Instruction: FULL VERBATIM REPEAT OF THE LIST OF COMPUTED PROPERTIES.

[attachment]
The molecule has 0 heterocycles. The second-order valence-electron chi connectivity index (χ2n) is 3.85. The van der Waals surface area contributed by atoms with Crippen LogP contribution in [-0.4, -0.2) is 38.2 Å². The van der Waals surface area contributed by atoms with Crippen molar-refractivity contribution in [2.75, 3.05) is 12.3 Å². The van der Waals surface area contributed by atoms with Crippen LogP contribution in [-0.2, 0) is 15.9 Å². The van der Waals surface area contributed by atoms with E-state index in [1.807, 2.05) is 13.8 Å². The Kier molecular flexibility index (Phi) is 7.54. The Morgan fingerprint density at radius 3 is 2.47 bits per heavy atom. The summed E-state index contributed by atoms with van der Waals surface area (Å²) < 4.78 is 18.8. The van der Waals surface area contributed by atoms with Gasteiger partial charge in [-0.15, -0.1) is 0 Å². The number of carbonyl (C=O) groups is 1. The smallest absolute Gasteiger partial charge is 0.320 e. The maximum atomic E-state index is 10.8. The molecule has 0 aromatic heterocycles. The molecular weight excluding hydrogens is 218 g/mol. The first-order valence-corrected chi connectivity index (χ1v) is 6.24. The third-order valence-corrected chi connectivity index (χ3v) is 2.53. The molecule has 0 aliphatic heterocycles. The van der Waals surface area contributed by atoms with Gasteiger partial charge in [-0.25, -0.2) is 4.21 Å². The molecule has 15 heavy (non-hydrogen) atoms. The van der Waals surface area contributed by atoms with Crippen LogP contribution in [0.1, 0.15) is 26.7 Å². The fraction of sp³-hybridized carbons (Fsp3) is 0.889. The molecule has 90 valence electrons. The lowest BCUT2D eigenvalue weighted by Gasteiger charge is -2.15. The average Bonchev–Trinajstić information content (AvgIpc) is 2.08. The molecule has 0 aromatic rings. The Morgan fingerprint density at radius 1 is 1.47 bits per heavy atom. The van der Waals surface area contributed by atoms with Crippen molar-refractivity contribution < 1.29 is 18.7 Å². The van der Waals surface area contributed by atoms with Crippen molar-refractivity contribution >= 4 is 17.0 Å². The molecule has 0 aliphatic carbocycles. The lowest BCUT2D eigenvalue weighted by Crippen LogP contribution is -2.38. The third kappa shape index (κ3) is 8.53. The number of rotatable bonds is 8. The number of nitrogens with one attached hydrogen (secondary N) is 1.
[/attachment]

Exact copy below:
The molecule has 0 heterocycles. The second-order valence-electron chi connectivity index (χ2n) is 3.85. The van der Waals surface area contributed by atoms with Crippen LogP contribution in [-0.4, -0.2) is 38.2 Å². The van der Waals surface area contributed by atoms with Crippen molar-refractivity contribution in [2.75, 3.05) is 12.3 Å². The van der Waals surface area contributed by atoms with Crippen LogP contribution in [-0.2, 0) is 15.9 Å². The van der Waals surface area contributed by atoms with E-state index in [1.807, 2.05) is 13.8 Å². The Kier molecular flexibility index (Phi) is 7.54. The Morgan fingerprint density at radius 3 is 2.47 bits per heavy atom. The summed E-state index contributed by atoms with van der Waals surface area (Å²) < 4.78 is 18.8. The van der Waals surface area contributed by atoms with Gasteiger partial charge in [-0.15, -0.1) is 0 Å². The number of carbonyl (C=O) groups is 1. The smallest absolute Gasteiger partial charge is 0.320 e. The maximum atomic E-state index is 10.8. The molecule has 0 aromatic heterocycles. The molecular weight excluding hydrogens is 218 g/mol. The first-order valence-corrected chi connectivity index (χ1v) is 6.24. The third-order valence-corrected chi connectivity index (χ3v) is 2.53. The molecule has 0 aliphatic heterocycles. The van der Waals surface area contributed by atoms with Gasteiger partial charge in [-0.25, -0.2) is 4.21 Å². The molecule has 15 heavy (non-hydrogen) atoms. The van der Waals surface area contributed by atoms with Crippen LogP contribution in [0.1, 0.15) is 26.7 Å². The fraction of sp³-hybridized carbons (Fsp3) is 0.889. The molecule has 90 valence electrons. The lowest BCUT2D eigenvalue weighted by Gasteiger charge is -2.15. The average Bonchev–Trinajstić information content (AvgIpc) is 2.08. The molecule has 0 aromatic rings. The Morgan fingerprint density at radius 1 is 1.47 bits per heavy atom. The van der Waals surface area contributed by atoms with Crippen molar-refractivity contribution < 1.29 is 18.7 Å². The van der Waals surface area contributed by atoms with Crippen molar-refractivity contribution >= 4 is 17.0 Å². The molecule has 0 aliphatic carbocycles. The lowest BCUT2D eigenvalue weighted by Crippen LogP contribution is -2.38. The third kappa shape index (κ3) is 8.53. The number of rotatable bonds is 8. The number of nitrogens with one attached hydrogen (secondary N) is 1.